If there were people who I wouldn’t have to anger to get damning evidence and I didn’t feel bad about reporting them, it’d be nice. I’m not saying have every character be like that, don’t even have most characters. Just some, a sprinkle. Keep things fresh.
Performance & Bugs
Dear. God. The performance is horrendous.
This wasn’t an issue with the demo — I ran that back when it released for Next Fest and it ran as smooth as melted butter on a pan that’s about to be used to cook some fried egg titties… what, you don’t call sunny-side-up eggs “fried egg titties”? Weirdo.
Fried egg titties aside, The Last Taxi’s demo ran absolutely swimmingly. You were locked to just the first area, of course, but… that’s exactly where most of my performance issues came, despite those not being in the demo.
There was even a point in my playing session where the lag got so bad that I almost missed the opportunity to reply to a passenger AND I nearly damaged the taxi.
There’s also a couple bugs; but those I can forgive, the game just released, after all. One particularly big one, however, happened when I teleported a passenger to a new area. When I got teleported, I teleported right into two cars and had to pay for damages for both of them. Temporary invincibility when teleporting would be nice, but whatever.
Misc. / Things That Really Grind My Gears
You know what really grinds my gears? Lack of accessibility options. Confusing and complicated GUI. Lack of any settings in general! It really ticks me off when I’m trying to hear what a passenger is saying, but all I can hear is the music I put on for them and can’t turn off until the timer runs out! I don’t even understand what they’re saying half the time, and it doesn’t help that my ADHD and autism makes it hard for me to focus on multiple sounds and sights at once! THAT’S what really grinds my gears. Alright, back to you, Tom.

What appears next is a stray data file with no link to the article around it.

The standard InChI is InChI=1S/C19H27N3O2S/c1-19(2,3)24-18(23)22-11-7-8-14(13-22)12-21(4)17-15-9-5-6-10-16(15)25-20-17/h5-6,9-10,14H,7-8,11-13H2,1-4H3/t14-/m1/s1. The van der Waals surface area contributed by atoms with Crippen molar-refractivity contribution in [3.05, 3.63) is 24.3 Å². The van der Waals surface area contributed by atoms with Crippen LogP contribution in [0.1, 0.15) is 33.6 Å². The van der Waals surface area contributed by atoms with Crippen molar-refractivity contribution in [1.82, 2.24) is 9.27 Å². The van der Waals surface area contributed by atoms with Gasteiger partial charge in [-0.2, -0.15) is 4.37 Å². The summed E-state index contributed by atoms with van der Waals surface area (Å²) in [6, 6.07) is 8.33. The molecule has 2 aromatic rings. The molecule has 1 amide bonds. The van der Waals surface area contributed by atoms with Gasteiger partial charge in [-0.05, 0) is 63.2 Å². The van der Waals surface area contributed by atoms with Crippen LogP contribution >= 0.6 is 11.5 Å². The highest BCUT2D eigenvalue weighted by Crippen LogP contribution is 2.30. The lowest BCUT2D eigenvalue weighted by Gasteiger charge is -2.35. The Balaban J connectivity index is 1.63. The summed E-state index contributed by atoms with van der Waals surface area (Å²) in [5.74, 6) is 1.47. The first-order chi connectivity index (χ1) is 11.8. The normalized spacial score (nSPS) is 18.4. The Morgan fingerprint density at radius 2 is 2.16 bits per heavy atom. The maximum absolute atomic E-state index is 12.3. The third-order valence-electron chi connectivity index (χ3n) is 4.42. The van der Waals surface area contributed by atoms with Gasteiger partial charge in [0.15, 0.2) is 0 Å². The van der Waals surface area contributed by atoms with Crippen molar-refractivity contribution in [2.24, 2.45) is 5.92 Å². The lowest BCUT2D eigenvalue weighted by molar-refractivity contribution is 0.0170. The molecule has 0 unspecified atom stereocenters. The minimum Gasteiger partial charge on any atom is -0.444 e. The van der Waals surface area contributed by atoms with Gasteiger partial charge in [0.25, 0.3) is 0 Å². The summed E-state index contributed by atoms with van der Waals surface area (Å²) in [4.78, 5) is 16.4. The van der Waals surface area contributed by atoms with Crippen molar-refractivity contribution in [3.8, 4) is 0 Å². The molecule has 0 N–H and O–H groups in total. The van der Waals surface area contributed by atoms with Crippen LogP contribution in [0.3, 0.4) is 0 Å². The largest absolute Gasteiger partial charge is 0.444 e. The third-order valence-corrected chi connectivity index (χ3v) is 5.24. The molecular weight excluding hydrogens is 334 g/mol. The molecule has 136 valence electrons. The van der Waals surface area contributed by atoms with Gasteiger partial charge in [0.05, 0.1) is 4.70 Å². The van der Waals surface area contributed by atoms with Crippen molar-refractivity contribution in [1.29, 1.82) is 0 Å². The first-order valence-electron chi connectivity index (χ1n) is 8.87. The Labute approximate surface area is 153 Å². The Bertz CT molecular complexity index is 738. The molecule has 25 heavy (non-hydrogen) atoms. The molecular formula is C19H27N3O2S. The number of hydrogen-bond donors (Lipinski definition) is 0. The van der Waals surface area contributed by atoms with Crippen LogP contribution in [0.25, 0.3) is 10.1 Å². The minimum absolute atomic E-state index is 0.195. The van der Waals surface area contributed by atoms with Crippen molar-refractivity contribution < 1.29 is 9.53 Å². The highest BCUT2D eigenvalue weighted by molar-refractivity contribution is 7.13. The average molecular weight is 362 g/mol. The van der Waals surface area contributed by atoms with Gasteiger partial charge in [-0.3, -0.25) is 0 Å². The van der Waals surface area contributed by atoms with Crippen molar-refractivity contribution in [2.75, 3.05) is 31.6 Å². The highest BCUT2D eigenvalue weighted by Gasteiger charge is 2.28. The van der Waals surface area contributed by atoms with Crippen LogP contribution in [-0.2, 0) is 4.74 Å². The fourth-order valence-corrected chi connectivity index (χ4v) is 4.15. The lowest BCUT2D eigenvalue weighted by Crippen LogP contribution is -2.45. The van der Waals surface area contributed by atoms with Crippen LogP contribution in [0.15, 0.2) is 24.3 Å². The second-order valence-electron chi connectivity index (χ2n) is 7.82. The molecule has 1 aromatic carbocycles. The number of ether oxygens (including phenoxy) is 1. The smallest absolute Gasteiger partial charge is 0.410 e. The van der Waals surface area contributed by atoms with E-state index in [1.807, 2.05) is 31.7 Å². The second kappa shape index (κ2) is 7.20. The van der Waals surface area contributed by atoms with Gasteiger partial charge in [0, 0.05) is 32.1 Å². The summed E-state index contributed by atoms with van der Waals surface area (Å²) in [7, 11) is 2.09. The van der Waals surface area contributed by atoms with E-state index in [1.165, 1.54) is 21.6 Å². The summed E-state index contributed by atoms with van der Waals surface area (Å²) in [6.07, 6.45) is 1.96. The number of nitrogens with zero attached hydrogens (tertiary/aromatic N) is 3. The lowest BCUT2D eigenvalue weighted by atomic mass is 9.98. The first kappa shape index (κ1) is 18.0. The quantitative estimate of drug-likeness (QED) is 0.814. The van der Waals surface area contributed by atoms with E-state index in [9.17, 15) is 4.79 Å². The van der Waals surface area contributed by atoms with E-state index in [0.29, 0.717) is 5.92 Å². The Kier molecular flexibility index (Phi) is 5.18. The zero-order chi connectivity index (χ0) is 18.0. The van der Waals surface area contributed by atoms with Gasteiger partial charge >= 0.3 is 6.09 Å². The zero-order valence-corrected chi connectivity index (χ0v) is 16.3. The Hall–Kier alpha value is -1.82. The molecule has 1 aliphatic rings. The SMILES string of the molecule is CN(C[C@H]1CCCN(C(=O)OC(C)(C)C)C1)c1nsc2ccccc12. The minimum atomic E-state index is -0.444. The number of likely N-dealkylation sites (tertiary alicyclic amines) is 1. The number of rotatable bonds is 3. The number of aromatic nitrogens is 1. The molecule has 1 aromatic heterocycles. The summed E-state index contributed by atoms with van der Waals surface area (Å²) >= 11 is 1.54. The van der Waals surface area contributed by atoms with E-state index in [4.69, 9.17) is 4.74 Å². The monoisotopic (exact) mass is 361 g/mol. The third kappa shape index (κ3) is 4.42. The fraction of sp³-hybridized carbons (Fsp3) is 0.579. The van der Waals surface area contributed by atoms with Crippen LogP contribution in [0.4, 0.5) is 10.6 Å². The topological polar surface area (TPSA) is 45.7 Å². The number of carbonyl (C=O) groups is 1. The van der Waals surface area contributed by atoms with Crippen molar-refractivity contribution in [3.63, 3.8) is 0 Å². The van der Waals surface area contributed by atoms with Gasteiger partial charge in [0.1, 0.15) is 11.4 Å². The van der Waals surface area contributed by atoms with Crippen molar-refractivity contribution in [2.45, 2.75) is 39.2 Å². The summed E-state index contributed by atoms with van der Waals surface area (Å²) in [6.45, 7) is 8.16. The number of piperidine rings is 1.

You know what I’d love? Subtitles. VR developers seem to think these are optional, for some reason. Like you don’t need to put these in your game, they’re just an afterthought. Job Simulator didn’t have them for the longest time, and Beat Saber still doesn’t have them for its own tutorial!
In a game like The Last Taxi where dialogue is extremely important and needs to be focused on at all times, having subtitles to read or a passenger log would be so helpful. Don’t get me wrong — I’m glad the voice acting is there, I love it. But it’s really hard to focus on a passenger’s voice when I have to listen to other audio cues like the warning lights.
The game doesn’t have any settings whatsoever. Why? I don’t know! It’s not even possible to exit the game without taking off your headset to forcefully close it! I pressed every button on my controller and not once did a button do something that caused a menu to pop up. Even Oculus’ menu button didn’t do shit. Isn’t this a staple of, oh I don’t know? EVERY GAME?
And then there’s the UI. This one in particular:
Go ahead and try to find where the passengers are.
That’s right, you can’t; that legend is utterly useless. You just have to go to a random location and hope you’ve got someone you need. It’s a complete gamble, and I hate it.
Alright, rant over.
Conclusion (So Far)
Like I said, I’ve only played an hour so far. So who knows, maybe everything I’ve complained about will get better and everything I liked will get worse. Both are possibilities. I played this the day it launched and after its launch day patch, so I’m hopeful that the developers know something’s up with this game.
Do I have hope for this game? Yes, 100%. It’s not unplayable by any means. It’s a great experience, but there’s only so much you can do in a space taxi. I’ll continue to play the game, and I’ll get back to you on my final verdict when I get an ending.
Purchase The Last Taxi on Steam
View my 1-hour session of gameplay here: